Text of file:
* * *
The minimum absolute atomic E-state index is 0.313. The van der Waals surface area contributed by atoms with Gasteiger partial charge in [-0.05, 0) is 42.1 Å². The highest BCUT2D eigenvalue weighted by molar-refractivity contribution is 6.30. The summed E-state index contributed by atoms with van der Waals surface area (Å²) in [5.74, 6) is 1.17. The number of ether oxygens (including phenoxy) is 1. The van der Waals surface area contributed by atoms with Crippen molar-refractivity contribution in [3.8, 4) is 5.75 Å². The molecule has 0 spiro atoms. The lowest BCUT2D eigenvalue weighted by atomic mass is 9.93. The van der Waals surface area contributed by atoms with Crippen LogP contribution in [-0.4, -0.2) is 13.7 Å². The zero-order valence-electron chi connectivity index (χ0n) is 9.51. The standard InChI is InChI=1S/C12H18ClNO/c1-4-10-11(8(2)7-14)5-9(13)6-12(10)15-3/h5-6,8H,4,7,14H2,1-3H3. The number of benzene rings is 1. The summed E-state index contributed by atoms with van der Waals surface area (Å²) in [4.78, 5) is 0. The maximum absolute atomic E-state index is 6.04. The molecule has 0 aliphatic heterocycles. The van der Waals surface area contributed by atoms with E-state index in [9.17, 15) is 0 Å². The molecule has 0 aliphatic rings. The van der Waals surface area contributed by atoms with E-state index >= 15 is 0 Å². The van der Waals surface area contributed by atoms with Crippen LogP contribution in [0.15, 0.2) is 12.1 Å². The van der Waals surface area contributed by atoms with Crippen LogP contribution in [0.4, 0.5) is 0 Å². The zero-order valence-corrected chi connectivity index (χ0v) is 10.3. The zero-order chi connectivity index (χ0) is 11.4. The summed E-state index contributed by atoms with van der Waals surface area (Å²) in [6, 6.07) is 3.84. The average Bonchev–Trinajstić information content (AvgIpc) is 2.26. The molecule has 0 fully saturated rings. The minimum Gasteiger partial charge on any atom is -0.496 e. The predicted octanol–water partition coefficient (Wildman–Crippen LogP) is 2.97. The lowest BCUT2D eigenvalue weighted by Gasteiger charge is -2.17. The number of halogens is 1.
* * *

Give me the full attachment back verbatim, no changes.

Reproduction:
The minimum absolute atomic E-state index is 0.313. The van der Waals surface area contributed by atoms with Gasteiger partial charge in [-0.05, 0) is 42.1 Å². The highest BCUT2D eigenvalue weighted by molar-refractivity contribution is 6.30. The summed E-state index contributed by atoms with van der Waals surface area (Å²) in [5.74, 6) is 1.17. The number of ether oxygens (including phenoxy) is 1. The van der Waals surface area contributed by atoms with Crippen molar-refractivity contribution in [3.8, 4) is 5.75 Å². The molecule has 0 spiro atoms. The lowest BCUT2D eigenvalue weighted by atomic mass is 9.93. The van der Waals surface area contributed by atoms with Crippen LogP contribution in [-0.4, -0.2) is 13.7 Å². The zero-order valence-electron chi connectivity index (χ0n) is 9.51. The standard InChI is InChI=1S/C12H18ClNO/c1-4-10-11(8(2)7-14)5-9(13)6-12(10)15-3/h5-6,8H,4,7,14H2,1-3H3. The number of benzene rings is 1. The summed E-state index contributed by atoms with van der Waals surface area (Å²) in [4.78, 5) is 0. The maximum absolute atomic E-state index is 6.04. The molecule has 0 aliphatic heterocycles. The van der Waals surface area contributed by atoms with E-state index in [9.17, 15) is 0 Å². The molecule has 0 aliphatic rings. The van der Waals surface area contributed by atoms with E-state index >= 15 is 0 Å². The van der Waals surface area contributed by atoms with Crippen LogP contribution in [0.15, 0.2) is 12.1 Å². The van der Waals surface area contributed by atoms with Crippen LogP contribution in [0.4, 0.5) is 0 Å². The zero-order valence-corrected chi connectivity index (χ0v) is 10.3. The zero-order chi connectivity index (χ0) is 11.4. The summed E-state index contributed by atoms with van der Waals surface area (Å²) in [6, 6.07) is 3.84. The average Bonchev–Trinajstić information content (AvgIpc) is 2.26. The molecule has 0 fully saturated rings. The minimum Gasteiger partial charge on any atom is -0.496 e. The predicted octanol–water partition coefficient (Wildman–Crippen LogP) is 2.97. The lowest BCUT2D eigenvalue weighted by Gasteiger charge is -2.17. The number of halogens is 1.